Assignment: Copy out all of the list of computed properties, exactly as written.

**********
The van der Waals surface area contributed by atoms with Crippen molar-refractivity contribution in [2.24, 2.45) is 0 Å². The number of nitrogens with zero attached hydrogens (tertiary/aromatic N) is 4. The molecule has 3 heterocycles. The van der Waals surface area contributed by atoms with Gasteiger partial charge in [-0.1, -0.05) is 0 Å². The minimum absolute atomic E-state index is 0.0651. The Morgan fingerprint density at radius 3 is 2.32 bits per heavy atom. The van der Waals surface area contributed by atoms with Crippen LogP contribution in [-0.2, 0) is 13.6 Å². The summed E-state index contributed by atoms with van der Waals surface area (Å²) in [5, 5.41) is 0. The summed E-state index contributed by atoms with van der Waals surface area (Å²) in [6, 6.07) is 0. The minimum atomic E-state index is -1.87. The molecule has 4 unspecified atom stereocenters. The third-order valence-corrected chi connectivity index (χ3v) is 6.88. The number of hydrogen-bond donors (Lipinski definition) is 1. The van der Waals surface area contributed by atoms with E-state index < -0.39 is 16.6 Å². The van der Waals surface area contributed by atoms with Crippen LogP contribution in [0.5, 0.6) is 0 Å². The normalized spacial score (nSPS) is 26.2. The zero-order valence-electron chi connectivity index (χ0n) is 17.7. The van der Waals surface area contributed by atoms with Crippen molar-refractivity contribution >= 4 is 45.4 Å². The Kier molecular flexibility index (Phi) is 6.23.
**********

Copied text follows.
The van der Waals surface area contributed by atoms with Crippen molar-refractivity contribution in [2.24, 2.45) is 0 Å². The number of nitrogens with zero attached hydrogens (tertiary/aromatic N) is 4. The molecule has 3 heterocycles. The van der Waals surface area contributed by atoms with Gasteiger partial charge in [-0.1, -0.05) is 0 Å². The minimum absolute atomic E-state index is 0.0651. The Morgan fingerprint density at radius 3 is 2.32 bits per heavy atom. The van der Waals surface area contributed by atoms with Crippen LogP contribution in [-0.2, 0) is 13.6 Å². The summed E-state index contributed by atoms with van der Waals surface area (Å²) in [5, 5.41) is 0. The summed E-state index contributed by atoms with van der Waals surface area (Å²) in [6, 6.07) is 0. The minimum atomic E-state index is -1.87. The molecule has 4 unspecified atom stereocenters. The third-order valence-corrected chi connectivity index (χ3v) is 6.88. The number of hydrogen-bond donors (Lipinski definition) is 1. The van der Waals surface area contributed by atoms with E-state index < -0.39 is 16.6 Å². The van der Waals surface area contributed by atoms with Crippen LogP contribution in [0.5, 0.6) is 0 Å². The normalized spacial score (nSPS) is 26.2. The zero-order valence-electron chi connectivity index (χ0n) is 17.7. The van der Waals surface area contributed by atoms with Crippen molar-refractivity contribution >= 4 is 45.4 Å². The Kier molecular flexibility index (Phi) is 6.23.